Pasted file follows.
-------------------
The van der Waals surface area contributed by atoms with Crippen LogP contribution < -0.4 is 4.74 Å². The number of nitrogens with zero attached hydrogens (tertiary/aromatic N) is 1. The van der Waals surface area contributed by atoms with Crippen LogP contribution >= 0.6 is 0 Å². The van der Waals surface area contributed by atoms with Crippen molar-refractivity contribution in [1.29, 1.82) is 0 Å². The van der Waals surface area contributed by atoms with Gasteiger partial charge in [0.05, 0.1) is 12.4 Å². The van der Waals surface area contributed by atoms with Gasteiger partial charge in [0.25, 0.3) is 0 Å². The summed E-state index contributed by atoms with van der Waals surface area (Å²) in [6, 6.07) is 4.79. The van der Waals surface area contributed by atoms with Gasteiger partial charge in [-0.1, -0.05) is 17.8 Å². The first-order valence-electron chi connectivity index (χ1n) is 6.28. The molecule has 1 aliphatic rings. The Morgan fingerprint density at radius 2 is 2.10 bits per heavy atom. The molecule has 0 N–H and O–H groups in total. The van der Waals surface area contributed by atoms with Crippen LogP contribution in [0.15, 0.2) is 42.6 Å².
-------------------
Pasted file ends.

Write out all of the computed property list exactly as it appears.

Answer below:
The van der Waals surface area contributed by atoms with Crippen LogP contribution < -0.4 is 4.74 Å². The number of nitrogens with zero attached hydrogens (tertiary/aromatic N) is 1. The van der Waals surface area contributed by atoms with Crippen LogP contribution >= 0.6 is 0 Å². The van der Waals surface area contributed by atoms with Crippen molar-refractivity contribution in [1.29, 1.82) is 0 Å². The van der Waals surface area contributed by atoms with Gasteiger partial charge in [0.05, 0.1) is 12.4 Å². The van der Waals surface area contributed by atoms with Gasteiger partial charge in [0.25, 0.3) is 0 Å². The summed E-state index contributed by atoms with van der Waals surface area (Å²) in [6, 6.07) is 4.79. The van der Waals surface area contributed by atoms with Gasteiger partial charge in [-0.1, -0.05) is 17.8 Å². The first-order valence-electron chi connectivity index (χ1n) is 6.28. The molecule has 1 aliphatic rings. The Morgan fingerprint density at radius 2 is 2.10 bits per heavy atom. The molecule has 0 N–H and O–H groups in total. The van der Waals surface area contributed by atoms with Crippen LogP contribution in [0.15, 0.2) is 42.6 Å².